The Ann Arbor News bids farewell
After 174 years, The Ann Arbor News — Ann Arbor’s local, longstanding, daily print newspaper — published its final print edition Thursday.
Rather than featuring breaking local news, such as City Council meeting plans or the latest crime reports, Thursday’s main headline read “Farewell, Ann Arbor.” The final paper showcased a timeline of the publication’s history and a closing column from publisher Laurel Champion.
“It’s been a great run,” Champion wrote in the column.
Champion cited the “devastating transformation of the newspaper industry” and the consequential economic impact that forced publishers to decide to close The Ann Arbor News in March.
“I hope you will remember us for the contributions and impact that we have made over the last 174 years,” Champion also wrote.
In honor of the final paper, The Ann Arbor News printed an additional 12,000 copies.
The print version of The Ann Arbor News was replaced by AnnArbor.com — a free website launched Friday that will offer local news and distribute a print edition on Sundays and Thursdays. The Web site is managed by Matthew Kraner, AnnArbor.com president and chief executive officer, and Tony Dearing, AnnArbor.com chief content leader and a former Ann Arbor News managing editor as well as a former editor of the Flint Journal. Champion is the Web site’s executive vice president.
According to Champion, 274 Ann Arbor News employees were laid off due to the paper’s closing, and about 25 have been hired by AnnArbor.com.
“We’ve had a very open employment process at AnnArbor.com,” Champion said. “Everyone’s had a chance to apply.”
The demise of print newspapers in many cities across the country raises the question of whether communities will adapt to an online medium for daily news.
But according to Kraner, the internet-savvy Ann Arbor community is ready to adjust to the new Web site. As published in a March 23 Ann Arbor News article, AnnArbor.com representatives found in a survey of the Ann Arbor region that 92 percent of the community “has the skills and technology set-up to get online news.”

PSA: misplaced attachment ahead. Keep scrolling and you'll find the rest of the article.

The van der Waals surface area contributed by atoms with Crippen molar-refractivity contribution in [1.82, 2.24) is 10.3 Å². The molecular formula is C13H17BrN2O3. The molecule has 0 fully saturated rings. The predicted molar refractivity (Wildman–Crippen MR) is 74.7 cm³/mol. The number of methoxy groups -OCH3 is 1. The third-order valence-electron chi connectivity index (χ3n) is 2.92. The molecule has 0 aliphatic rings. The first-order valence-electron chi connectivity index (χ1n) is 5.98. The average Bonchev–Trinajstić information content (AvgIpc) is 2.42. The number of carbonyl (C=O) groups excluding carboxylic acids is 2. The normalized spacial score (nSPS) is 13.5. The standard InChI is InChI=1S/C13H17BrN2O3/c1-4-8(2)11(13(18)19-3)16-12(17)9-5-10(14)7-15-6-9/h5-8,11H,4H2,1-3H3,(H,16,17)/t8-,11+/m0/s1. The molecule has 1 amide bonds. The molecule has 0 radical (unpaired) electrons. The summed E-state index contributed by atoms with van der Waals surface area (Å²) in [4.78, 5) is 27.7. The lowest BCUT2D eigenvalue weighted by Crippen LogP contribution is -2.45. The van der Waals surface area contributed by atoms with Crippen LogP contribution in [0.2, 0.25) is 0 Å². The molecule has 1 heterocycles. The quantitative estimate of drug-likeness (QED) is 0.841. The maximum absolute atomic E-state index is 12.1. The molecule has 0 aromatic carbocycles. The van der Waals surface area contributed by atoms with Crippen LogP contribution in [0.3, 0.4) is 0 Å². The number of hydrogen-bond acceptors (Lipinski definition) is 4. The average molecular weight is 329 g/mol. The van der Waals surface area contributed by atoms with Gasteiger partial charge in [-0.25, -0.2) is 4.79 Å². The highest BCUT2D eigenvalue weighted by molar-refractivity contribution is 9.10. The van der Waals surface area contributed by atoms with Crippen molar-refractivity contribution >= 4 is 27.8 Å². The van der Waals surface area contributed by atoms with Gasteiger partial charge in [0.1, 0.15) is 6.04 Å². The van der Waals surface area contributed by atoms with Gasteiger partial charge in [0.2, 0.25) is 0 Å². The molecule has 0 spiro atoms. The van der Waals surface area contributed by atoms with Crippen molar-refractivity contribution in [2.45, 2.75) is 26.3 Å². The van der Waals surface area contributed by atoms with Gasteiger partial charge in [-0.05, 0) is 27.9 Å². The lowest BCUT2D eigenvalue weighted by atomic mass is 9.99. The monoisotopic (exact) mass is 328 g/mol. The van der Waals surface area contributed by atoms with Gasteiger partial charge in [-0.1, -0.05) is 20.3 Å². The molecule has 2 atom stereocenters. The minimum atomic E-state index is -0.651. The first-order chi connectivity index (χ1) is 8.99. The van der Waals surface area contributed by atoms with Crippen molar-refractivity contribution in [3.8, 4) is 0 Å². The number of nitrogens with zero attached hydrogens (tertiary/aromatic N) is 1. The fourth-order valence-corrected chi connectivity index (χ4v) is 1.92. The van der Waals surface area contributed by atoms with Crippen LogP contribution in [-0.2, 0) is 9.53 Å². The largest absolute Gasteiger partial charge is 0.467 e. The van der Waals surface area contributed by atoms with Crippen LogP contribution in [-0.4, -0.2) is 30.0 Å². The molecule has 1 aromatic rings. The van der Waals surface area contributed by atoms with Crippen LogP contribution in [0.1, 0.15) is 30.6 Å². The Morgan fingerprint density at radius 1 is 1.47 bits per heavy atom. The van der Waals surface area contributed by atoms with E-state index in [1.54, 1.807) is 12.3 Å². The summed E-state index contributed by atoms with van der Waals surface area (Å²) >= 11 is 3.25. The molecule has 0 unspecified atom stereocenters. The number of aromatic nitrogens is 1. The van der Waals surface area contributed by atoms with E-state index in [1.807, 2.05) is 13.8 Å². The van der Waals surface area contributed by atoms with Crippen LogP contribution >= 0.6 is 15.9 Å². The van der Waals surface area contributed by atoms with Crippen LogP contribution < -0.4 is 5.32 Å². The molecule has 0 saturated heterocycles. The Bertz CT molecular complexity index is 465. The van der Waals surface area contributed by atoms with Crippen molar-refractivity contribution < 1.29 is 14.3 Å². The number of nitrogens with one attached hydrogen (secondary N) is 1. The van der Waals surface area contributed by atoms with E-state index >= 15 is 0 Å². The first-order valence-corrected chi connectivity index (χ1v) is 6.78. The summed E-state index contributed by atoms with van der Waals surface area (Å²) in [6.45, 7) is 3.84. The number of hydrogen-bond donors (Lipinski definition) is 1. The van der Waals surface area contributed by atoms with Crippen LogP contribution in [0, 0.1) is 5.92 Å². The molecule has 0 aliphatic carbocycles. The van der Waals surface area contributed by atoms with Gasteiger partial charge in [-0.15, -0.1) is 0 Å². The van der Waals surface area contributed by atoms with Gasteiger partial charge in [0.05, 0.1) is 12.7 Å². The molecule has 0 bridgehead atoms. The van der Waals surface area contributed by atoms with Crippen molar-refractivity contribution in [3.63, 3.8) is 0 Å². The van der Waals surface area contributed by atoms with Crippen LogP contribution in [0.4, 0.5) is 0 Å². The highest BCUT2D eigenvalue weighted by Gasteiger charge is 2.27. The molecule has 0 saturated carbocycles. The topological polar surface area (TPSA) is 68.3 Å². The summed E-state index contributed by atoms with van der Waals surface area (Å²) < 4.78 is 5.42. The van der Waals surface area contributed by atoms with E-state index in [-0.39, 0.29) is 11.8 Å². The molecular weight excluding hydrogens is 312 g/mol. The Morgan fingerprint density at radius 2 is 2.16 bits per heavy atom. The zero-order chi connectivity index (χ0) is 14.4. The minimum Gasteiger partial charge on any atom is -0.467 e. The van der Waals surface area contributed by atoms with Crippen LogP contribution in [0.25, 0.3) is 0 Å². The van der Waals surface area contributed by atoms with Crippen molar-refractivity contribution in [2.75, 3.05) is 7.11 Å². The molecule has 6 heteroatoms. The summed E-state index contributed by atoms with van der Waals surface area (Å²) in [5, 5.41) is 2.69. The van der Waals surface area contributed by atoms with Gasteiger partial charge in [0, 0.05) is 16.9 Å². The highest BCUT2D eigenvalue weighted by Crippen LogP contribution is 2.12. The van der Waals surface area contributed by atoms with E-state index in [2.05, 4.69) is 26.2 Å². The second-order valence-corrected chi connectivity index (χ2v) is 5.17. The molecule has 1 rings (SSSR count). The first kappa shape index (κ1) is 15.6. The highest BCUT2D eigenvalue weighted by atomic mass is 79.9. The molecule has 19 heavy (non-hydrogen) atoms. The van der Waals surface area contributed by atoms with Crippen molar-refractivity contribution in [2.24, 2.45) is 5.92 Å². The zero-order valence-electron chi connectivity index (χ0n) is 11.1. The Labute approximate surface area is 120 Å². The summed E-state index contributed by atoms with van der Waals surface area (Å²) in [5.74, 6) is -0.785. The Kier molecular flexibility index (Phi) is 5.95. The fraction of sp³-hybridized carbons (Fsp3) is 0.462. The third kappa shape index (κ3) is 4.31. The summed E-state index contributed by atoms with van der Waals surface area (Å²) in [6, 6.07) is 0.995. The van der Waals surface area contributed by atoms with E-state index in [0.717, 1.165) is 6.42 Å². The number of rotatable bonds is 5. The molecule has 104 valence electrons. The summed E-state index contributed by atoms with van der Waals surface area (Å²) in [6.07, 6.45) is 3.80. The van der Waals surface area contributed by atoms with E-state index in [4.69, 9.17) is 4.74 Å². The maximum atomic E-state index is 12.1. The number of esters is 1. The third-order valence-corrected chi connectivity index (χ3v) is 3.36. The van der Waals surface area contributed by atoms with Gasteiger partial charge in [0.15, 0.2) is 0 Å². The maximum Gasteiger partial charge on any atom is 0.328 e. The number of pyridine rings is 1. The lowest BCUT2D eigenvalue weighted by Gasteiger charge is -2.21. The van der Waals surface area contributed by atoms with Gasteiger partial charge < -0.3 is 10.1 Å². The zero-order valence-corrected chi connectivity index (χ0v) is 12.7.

Guy Hurlbutt, an Ann Arbor resident and former University employee, said he thinks the new Web site will do well in Ann Arbor because the city is home to intellectual citizens who keep up with technology.
“Because of the educational level in town and with the University here, I think that people are more used to using computers and doing research on computers than any other Southeastern Michigan city,” he said.
Hurlbutt, a subscriber to The Ann Arbor News for 25 years, was reading his copy of the last edition as he sat outside Starbucks on South Main Street. He said he would read the paper every day and added that he’ll miss the daily ritual he created around perusing the print edition.
“I would come home from work, do my exercises, eat dinner, and after dinner I’d sit down and read the newspaper,” he said.
Hurlbutt added that he plans to use AnnArbor.com to stay current with city political events and other local information.
Ann Arbor resident Allen Hizer, also an avid reader of The Ann Arbor News, was enjoying his copy of the final edition of the paper while eating lunch at Cloverleaf Restaurant on East Liberty Street.
Hizer said he’s not yet used to reading news content on the Internet, but that he, along with the rest of the community, will adapt to the change for news coverage.
“I think it’s just going to be a learning curve for everyone to accept the new medium,” Hizer said.
— The Associated Press contributed to this report.